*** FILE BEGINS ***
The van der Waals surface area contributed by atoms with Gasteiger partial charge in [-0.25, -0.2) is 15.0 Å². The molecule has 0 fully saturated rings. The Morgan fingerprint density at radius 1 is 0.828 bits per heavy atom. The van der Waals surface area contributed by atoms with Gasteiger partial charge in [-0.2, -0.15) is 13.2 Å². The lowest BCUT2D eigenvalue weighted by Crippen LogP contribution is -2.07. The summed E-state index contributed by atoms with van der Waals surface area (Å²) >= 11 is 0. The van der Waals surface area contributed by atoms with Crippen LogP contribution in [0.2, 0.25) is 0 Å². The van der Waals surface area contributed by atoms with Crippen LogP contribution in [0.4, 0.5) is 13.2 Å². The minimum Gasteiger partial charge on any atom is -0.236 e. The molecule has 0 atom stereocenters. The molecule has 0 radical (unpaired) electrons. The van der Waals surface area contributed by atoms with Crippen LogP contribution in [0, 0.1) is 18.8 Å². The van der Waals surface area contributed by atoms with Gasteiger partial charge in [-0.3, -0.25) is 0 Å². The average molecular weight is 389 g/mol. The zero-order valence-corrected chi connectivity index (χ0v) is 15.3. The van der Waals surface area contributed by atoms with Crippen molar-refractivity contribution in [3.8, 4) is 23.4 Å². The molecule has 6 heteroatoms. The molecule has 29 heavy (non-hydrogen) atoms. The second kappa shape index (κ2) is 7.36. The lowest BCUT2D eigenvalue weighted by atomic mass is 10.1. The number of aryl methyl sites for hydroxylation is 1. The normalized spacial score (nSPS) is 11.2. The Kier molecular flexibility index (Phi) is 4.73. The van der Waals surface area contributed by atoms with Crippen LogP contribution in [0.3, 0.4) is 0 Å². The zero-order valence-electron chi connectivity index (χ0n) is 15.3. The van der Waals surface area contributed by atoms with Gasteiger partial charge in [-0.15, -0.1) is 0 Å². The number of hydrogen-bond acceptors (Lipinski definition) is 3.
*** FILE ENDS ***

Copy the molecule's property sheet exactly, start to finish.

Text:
The van der Waals surface area contributed by atoms with Gasteiger partial charge in [-0.25, -0.2) is 15.0 Å². The molecule has 0 fully saturated rings. The Morgan fingerprint density at radius 1 is 0.828 bits per heavy atom. The van der Waals surface area contributed by atoms with Gasteiger partial charge in [-0.2, -0.15) is 13.2 Å². The lowest BCUT2D eigenvalue weighted by Crippen LogP contribution is -2.07. The summed E-state index contributed by atoms with van der Waals surface area (Å²) >= 11 is 0. The van der Waals surface area contributed by atoms with Crippen LogP contribution in [0.2, 0.25) is 0 Å². The van der Waals surface area contributed by atoms with Crippen LogP contribution in [0.4, 0.5) is 13.2 Å². The minimum Gasteiger partial charge on any atom is -0.236 e. The molecule has 0 atom stereocenters. The molecule has 0 radical (unpaired) electrons. The van der Waals surface area contributed by atoms with Crippen LogP contribution in [0, 0.1) is 18.8 Å². The van der Waals surface area contributed by atoms with Gasteiger partial charge in [-0.3, -0.25) is 0 Å². The average molecular weight is 389 g/mol. The zero-order valence-corrected chi connectivity index (χ0v) is 15.3. The van der Waals surface area contributed by atoms with Crippen molar-refractivity contribution in [3.8, 4) is 23.4 Å². The molecule has 6 heteroatoms. The molecule has 29 heavy (non-hydrogen) atoms. The second kappa shape index (κ2) is 7.36. The lowest BCUT2D eigenvalue weighted by atomic mass is 10.1. The number of aryl methyl sites for hydroxylation is 1. The normalized spacial score (nSPS) is 11.2. The Kier molecular flexibility index (Phi) is 4.73. The van der Waals surface area contributed by atoms with Crippen LogP contribution in [0.3, 0.4) is 0 Å². The zero-order valence-electron chi connectivity index (χ0n) is 15.3. The van der Waals surface area contributed by atoms with Gasteiger partial charge in [-0.15, -0.1) is 0 Å². The number of hydrogen-bond acceptors (Lipinski definition) is 3.